Controversies in Pain Medicine – Integrating Addiction and Current Legislation with Protecting the Patient and the Practice 2017
Physicians treating Chronic Pain in the Southeastern United States are under attack from the media, government, and law enforcement. In spite of being attacked, they persistently and effectively care for their patients with chronic pain. With the changes in laws (in NC and SC in particular) and the exodus of practitioners from pain medicine, burdens on practice have become overwhelming with complicated patients presenting for care. Therefore, continuing education and training are needed for physicians and health care professionals to address gaps in knowledge and competencies underlying the performance and patient outcomes regarding the identification and treatment of chronic pain and addiction and how it can be done within the boundaries of licensing rules and law. The 2017 Duke Pain Meeting focus is integrating addiction and current legislation with protecting both the patient’s access to quality chronic pain care and the physician’s practice so that we maintain competent professionals within this specialty.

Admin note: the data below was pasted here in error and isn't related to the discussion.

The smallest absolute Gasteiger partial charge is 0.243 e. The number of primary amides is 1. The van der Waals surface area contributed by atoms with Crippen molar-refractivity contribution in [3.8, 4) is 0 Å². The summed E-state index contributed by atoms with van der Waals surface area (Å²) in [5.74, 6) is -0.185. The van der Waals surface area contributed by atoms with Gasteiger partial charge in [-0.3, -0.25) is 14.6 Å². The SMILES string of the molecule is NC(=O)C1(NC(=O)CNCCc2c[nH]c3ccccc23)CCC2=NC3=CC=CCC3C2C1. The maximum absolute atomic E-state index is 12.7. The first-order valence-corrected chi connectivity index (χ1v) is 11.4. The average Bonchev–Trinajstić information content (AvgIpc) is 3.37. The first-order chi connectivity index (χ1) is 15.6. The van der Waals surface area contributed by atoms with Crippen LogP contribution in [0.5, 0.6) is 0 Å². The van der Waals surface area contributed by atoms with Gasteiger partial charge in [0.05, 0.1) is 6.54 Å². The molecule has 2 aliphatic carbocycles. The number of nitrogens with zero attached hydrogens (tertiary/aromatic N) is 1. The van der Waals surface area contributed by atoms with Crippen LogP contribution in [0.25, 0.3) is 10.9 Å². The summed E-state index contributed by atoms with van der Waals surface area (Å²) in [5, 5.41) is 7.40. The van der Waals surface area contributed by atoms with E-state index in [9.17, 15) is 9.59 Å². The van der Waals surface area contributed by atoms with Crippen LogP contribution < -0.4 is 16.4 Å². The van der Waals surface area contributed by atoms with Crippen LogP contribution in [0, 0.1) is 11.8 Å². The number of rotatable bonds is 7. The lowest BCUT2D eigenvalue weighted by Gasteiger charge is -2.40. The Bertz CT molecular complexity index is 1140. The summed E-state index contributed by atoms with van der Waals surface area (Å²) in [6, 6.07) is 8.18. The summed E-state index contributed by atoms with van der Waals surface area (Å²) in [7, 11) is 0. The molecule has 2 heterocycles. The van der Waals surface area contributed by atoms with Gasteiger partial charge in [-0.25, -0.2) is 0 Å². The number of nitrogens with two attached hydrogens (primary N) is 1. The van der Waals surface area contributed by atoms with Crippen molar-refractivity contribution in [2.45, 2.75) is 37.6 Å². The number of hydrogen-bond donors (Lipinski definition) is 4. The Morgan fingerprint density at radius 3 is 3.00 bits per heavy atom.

The IOM, in its 2011 report, called for a “population health-level strategy for pain prevention, treatment, management, education, reimbursement and research”. This live activity addresses this call to action by providing the education to the medical professionals charged with the care of pain patients in North Carolina and beyond.
Comprehend and integrate the new rules and laws as it relates to chronic pain medical practice.
Detect, screen, and implement care strategies for a chronic pain patient with addiction
Understand and implement multidisciplinary care of head pain, post-surgical pain syndromes, and how chronic pain affects patient lifestyle.
- 12.50 ACPE
- 12.50 ANCC
- 12.50 JA Credit